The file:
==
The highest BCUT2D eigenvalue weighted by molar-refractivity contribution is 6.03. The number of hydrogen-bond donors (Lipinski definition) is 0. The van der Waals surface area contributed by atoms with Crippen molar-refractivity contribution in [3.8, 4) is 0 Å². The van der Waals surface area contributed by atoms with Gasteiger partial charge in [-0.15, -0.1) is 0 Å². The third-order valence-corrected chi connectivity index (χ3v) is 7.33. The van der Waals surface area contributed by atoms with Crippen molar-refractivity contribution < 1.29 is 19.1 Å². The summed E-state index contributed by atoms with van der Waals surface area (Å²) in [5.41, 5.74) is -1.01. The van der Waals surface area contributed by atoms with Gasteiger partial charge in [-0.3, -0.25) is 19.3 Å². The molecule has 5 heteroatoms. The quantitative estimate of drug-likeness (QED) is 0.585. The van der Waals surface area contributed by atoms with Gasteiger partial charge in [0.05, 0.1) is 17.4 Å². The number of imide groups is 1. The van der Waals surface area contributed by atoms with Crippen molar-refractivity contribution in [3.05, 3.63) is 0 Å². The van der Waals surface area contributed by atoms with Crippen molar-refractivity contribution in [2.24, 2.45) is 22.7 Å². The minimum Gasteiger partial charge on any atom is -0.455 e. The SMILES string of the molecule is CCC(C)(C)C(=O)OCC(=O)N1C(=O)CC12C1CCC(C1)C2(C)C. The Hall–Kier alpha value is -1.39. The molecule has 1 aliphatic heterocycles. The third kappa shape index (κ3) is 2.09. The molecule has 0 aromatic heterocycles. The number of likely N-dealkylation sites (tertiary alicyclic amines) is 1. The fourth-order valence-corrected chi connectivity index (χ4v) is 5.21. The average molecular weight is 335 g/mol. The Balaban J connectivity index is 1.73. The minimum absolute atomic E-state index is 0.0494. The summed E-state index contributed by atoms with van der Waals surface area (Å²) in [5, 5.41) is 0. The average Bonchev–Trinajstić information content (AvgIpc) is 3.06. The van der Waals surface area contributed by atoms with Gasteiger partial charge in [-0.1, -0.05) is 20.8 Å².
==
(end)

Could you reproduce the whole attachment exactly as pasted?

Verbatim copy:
The highest BCUT2D eigenvalue weighted by molar-refractivity contribution is 6.03. The number of hydrogen-bond donors (Lipinski definition) is 0. The van der Waals surface area contributed by atoms with Crippen molar-refractivity contribution in [3.8, 4) is 0 Å². The van der Waals surface area contributed by atoms with Gasteiger partial charge in [-0.15, -0.1) is 0 Å². The third-order valence-corrected chi connectivity index (χ3v) is 7.33. The van der Waals surface area contributed by atoms with Crippen molar-refractivity contribution < 1.29 is 19.1 Å². The summed E-state index contributed by atoms with van der Waals surface area (Å²) in [5.41, 5.74) is -1.01. The van der Waals surface area contributed by atoms with Gasteiger partial charge in [-0.3, -0.25) is 19.3 Å². The molecule has 5 heteroatoms. The quantitative estimate of drug-likeness (QED) is 0.585. The van der Waals surface area contributed by atoms with Gasteiger partial charge in [0.05, 0.1) is 17.4 Å². The number of imide groups is 1. The van der Waals surface area contributed by atoms with Crippen molar-refractivity contribution in [3.05, 3.63) is 0 Å². The van der Waals surface area contributed by atoms with Crippen molar-refractivity contribution in [2.24, 2.45) is 22.7 Å². The minimum Gasteiger partial charge on any atom is -0.455 e. The SMILES string of the molecule is CCC(C)(C)C(=O)OCC(=O)N1C(=O)CC12C1CCC(C1)C2(C)C. The Hall–Kier alpha value is -1.39. The molecule has 1 aliphatic heterocycles. The third kappa shape index (κ3) is 2.09. The molecule has 0 aromatic heterocycles. The number of likely N-dealkylation sites (tertiary alicyclic amines) is 1. The fourth-order valence-corrected chi connectivity index (χ4v) is 5.21. The average molecular weight is 335 g/mol. The Balaban J connectivity index is 1.73. The minimum absolute atomic E-state index is 0.0494. The summed E-state index contributed by atoms with van der Waals surface area (Å²) in [5, 5.41) is 0. The average Bonchev–Trinajstić information content (AvgIpc) is 3.06. The van der Waals surface area contributed by atoms with Gasteiger partial charge in [-0.1, -0.05) is 20.8 Å².